Objectives The gait disturbance in spastic paraplegic patients lowers the gait speed, increases fall risk and eventually lower the quality of life. This study aims to investigate the effect of electrical twitch obtaining intramuscular stimulation (ETOIMS) on spastic paraplegic patients’ gait speed and pattern.
Methods A prospective short-term cohort study was designed in the outpatient clinic of the department of rehabilitation in a tertiary hospital. Patients with spastic paraplegia (N=5) were participated, including spinal cord tumour (N=2), cervical myelitis (N=1), hereditary spastic paraplegia (NIPA1 mutation; N=1) and spinal cord injury (N=1). The participants underwent ETOIMS. The target muscles were the bilateral quadratus lumborum, multifidus inserting to the L4 and L5 spinous process, and gluteus medius. Gait speed, gait pattern and subjective symptoms, including pain scores (measured by visual analogue scale), were compared before and immediately after the intervention.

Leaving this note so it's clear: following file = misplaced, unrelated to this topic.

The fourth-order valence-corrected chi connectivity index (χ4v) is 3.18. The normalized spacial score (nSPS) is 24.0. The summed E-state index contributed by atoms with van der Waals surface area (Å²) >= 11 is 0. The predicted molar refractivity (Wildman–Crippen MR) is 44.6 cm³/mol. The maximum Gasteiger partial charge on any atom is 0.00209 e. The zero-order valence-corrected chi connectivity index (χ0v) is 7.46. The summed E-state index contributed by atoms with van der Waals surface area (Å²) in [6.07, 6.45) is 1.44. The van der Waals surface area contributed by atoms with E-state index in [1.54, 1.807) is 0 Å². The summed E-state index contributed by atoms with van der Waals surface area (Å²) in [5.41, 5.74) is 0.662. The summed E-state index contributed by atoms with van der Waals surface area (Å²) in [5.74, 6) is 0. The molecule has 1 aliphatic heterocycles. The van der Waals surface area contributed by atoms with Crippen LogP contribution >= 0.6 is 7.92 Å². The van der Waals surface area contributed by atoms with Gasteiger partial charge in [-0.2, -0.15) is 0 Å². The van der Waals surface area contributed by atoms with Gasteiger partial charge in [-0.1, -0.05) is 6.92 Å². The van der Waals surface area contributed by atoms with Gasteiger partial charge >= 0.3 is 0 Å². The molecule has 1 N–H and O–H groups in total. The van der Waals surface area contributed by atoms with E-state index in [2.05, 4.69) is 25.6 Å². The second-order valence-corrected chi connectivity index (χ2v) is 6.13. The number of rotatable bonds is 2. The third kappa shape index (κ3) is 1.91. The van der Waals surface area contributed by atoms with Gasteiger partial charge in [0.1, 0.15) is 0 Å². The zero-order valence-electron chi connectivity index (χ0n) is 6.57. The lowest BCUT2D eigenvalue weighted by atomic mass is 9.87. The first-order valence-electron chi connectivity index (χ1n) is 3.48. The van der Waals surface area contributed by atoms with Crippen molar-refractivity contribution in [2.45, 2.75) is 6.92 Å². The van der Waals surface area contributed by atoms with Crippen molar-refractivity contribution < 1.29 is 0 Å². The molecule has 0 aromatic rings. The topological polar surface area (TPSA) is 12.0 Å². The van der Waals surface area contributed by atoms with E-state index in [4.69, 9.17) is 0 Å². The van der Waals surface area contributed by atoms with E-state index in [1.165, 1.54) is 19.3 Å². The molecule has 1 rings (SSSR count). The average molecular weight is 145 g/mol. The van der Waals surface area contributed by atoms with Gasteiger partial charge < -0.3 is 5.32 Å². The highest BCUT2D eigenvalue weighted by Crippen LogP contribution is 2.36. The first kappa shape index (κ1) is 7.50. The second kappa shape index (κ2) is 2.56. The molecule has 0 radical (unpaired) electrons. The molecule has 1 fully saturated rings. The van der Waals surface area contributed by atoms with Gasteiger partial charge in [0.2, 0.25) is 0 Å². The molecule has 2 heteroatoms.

Results All patients subjectively reported reduced stiffness during walking and alleviated muscular pain in the lower back and gluteal area. After one session of ETOIMS, patient 1–4 showed 57%, 29%, 33% and 6 % improvement in gait speed, respectively, and all patients showed increased pelvic dissociation.
Conclusions The ETOIMS can be effective in improving gait speed and stability by relaxing the muscles or alleviating the pain in the lower back and gluteal area in spastic paraplegic patients.
- spastic paraplegia
- electric stimulation
- walking speed
- muscle relaxation
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Contributors JP contributed to the study concept and design, study supervision, critical revision of the manuscript for important intellectual content and final approval of the version published. SS contributed to the analysis and interpretation of data, and drafting of the manuscript. JH and JHP contributed to the acquisition, analysis and interpretation of data.
Funding The authors have not declared a specific grant for this research from any funding agency in the public, commercial or not-for-profit sectors.
Competing interests None declared.
Patient consent for publication Obtained.
Ethics approval This study conforms to the principles of the Declaration of Helsinki.
Provenance and peer review Not commissioned; externally peer reviewed.